30 April 2008

The reeds are alive with the sound of acros

She said "There's something in the reedbed
I know because I saw it
I can't simply ignore it, darling"
He said "Now baby, don't be stupid
Get this into your sweet head
There ain't nothing in the reedbed (except maybe some reeds)"

[to be sung to the tune of 'Something for the weekend' by The Divine Comedy (with apologies to Neil Hannon et al.)]

29 April 2008

Do my ears deceive me?

Forgot to mention, on Saturday I had a Willow Warbler (or what appeared to be a Willow Warbler, the views obtained didn't allow DNA analysis) singing a mixed Chiffchaff/Willow song. Every now and again it would introduce a 'normal' Willow phrase with pretty classic 'tsilp tsalp' Chiffchaff notes. According to BWP this isn't all that rare. The only mixed singing I've heard before (many moons ago on the lovely Surrey/Hants border) was a Willow that interspersed its normal song phrases with soft 'trett' syllables performed in a typical Chiffchaff rhythm (as often heard from Chiffchaffs in between their normal phrases). Unfortunately, on both occasions, I was lacking any recording gear, might try and refind this latest fella though.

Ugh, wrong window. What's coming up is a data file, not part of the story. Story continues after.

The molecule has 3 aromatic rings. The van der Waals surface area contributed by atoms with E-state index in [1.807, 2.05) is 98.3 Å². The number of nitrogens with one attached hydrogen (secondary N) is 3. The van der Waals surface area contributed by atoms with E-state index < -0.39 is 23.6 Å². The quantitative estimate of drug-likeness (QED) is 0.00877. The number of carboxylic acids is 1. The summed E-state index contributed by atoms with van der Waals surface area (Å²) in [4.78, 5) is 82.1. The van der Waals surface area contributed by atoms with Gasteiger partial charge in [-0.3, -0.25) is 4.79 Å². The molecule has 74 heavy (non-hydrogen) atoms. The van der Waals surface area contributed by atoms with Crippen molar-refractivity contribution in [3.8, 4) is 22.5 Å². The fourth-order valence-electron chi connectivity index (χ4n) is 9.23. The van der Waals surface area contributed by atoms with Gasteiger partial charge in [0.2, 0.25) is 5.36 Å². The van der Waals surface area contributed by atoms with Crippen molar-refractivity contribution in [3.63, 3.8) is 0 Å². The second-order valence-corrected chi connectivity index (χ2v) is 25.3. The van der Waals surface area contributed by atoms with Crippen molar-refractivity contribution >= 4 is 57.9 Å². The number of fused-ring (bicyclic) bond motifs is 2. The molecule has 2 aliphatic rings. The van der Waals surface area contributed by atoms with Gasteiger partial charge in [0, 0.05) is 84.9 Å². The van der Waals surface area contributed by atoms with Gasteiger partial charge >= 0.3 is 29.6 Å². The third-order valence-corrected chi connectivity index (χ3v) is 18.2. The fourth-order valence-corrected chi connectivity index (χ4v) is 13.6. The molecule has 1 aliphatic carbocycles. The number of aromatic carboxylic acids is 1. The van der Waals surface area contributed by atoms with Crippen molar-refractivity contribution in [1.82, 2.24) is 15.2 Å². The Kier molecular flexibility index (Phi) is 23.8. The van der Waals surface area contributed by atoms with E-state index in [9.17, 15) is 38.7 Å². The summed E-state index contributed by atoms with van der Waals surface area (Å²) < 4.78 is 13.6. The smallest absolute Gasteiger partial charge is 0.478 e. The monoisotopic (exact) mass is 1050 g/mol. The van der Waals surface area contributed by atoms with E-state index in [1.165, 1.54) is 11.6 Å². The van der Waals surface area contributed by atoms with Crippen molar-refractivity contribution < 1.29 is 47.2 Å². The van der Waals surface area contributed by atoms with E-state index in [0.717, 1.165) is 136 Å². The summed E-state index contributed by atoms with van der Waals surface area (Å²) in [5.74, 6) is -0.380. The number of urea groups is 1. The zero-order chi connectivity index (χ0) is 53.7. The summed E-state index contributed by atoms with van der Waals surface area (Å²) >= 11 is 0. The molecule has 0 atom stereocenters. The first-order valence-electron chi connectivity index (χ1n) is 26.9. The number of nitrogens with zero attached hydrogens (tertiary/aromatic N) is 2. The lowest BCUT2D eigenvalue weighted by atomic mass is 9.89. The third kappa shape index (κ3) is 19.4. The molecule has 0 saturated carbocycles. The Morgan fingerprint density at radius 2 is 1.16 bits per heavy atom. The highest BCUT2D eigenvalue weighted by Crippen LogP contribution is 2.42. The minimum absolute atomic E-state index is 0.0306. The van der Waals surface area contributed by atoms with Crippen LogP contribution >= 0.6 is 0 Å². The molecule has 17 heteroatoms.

Another two 'did I hear that right?' moments this week came courtesy of Man City. The first was the the announcement today that they have taken a shot-gun and blasted both their feet off (see here); the second, a direct result of the first, was Noel Gallagher talking sense (listen to the snippet embedded in the link above, I particularly like the final remark). Could this be the first season where one manager loses his job despite winning the Premiership/Champions League double and another loses his despite his club having the best season for 20 years? Who said people who have amassed multi-million pound fortunes through nefarious means know nothing about football? As a Liverpool fan, can I just say - nice timing Thaksin, you football genius you (still fighting those corruption charges too, bummer).

27 April 2008